Francis appears to endorse the mass migration of unvetted, military-age Muslims into Europe while, in the film, in any case, ignoring the real-world problems caused by that migration. And Francis romanticizes poverty, in my opinion.

Rather than romanticizing poverty, Francis should endorse efforts to end poverty. If women's status were elevated, and if women controlled their own fertility, their societies would advance and there would be fewer people living in abject poverty. Further, capitalism and even greed should not be demonized. Jesus had warm relations with rich people, and he spoke of the necessity to build on investments.

Francis says kind things about women and homosexuals without advancing any change in policy that would communicate the official church recognition of the full humanity of women and homosexuals, not just heterosexual men.

Even when I was disagreeing with Francis, I was loving this movie.

Now, to the naysayers. In "The Federalist," Maureen Mullarkey called the film "religious pornography" and identified Pope Francis as analogous to Hitler. Movie reviews don't get any weirder than that. Mullarkey hates Francis' kind words about homosexuals. She trashes the film.

This hateful review is followed by comments by hundreds of hateful people, some identifying as Catholic, who are utterly comfortable comparing Pope Francis to Hitler.

For that reason alone, you need to see this movie.

I didn't want to see it, cause I left the catholic church 25 years agoReviewed byEye_MD_BVote: 9/10

And here is the reason why I still give 9 stars, despite the churches despicable past :This pope surprised me with his integrity which could seen in his looks, his consistent actions and foremost he touched me because of the unconditional love he lives.

Yes, the church is not to be trusted after all those years of power-accumulation, and it is clear that they vote for an old progressive one like him only in the hope for him to die soon, and then they vote for a young conservative one who prevents changes to happen.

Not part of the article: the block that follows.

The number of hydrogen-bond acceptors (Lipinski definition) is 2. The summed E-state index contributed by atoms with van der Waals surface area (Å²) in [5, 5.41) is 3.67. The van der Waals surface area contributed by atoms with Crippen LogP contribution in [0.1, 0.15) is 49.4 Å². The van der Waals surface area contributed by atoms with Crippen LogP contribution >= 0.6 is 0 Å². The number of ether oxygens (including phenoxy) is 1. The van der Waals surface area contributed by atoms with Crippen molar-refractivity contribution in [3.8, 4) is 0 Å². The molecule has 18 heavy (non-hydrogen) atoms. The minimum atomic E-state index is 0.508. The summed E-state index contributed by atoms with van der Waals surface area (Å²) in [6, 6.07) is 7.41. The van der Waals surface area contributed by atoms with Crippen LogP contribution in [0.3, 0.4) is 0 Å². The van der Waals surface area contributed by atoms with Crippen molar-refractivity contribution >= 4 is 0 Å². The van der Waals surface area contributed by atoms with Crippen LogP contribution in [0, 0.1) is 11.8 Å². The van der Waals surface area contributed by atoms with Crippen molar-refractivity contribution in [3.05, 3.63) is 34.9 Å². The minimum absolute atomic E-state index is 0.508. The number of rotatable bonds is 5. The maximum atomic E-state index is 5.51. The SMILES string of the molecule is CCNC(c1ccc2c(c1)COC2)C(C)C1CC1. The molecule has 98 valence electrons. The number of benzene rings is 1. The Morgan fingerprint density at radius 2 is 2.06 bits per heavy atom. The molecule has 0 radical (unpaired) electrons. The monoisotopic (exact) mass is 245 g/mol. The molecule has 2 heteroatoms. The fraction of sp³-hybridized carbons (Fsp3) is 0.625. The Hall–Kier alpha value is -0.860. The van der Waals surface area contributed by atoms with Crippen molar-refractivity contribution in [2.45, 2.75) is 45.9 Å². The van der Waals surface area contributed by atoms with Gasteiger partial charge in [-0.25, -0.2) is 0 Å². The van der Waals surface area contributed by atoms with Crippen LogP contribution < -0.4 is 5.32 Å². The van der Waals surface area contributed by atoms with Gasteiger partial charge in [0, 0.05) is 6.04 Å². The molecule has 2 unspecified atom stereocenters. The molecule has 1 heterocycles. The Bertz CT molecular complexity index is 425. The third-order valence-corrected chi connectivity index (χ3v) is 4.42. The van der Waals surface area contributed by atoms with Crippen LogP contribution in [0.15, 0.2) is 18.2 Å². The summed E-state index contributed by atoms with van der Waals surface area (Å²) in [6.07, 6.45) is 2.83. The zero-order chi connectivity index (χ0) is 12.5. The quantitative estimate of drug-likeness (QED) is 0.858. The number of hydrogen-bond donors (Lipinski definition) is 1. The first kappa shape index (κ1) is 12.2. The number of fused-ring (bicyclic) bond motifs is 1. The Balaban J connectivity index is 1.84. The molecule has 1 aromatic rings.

In a way there is a striking similarity to the presidents of the USA who due to that 2-party-system which never allows for a real change swing back and forth - one being loved by the rest of the world, the next one being hated.

To change and make the institution believable again it would take 3 successive popes like him who then would pull through the right for women to be priests, would totally cleanse their pedophile history and would allow for contraceptions to be taken.

Then, and if they also would act more transparent and truly selfless regarding their wealth, I could see myself reconsidering to take the church serious again, but this will not happen in my lifetime anymore, because once the reputation is ruined it takes for ages to restore it, so maybe it is best if it dies of a natural cause.

Nevertheless - watch this documentary and I wish more people could separate the rotten catholic church from this incredible beautiful man called Jorge Mario Bergoglio.

You can see on the 1 star ratings how big the (not all undeserved) prejudice and hate is towards the church, and I wish such hate-votesd from people who haven't seen a movie could be prevented.So never go by the average voting but look at the voting statistics and if there are a lot of 10s and 1s you simply know that the movie was polarising.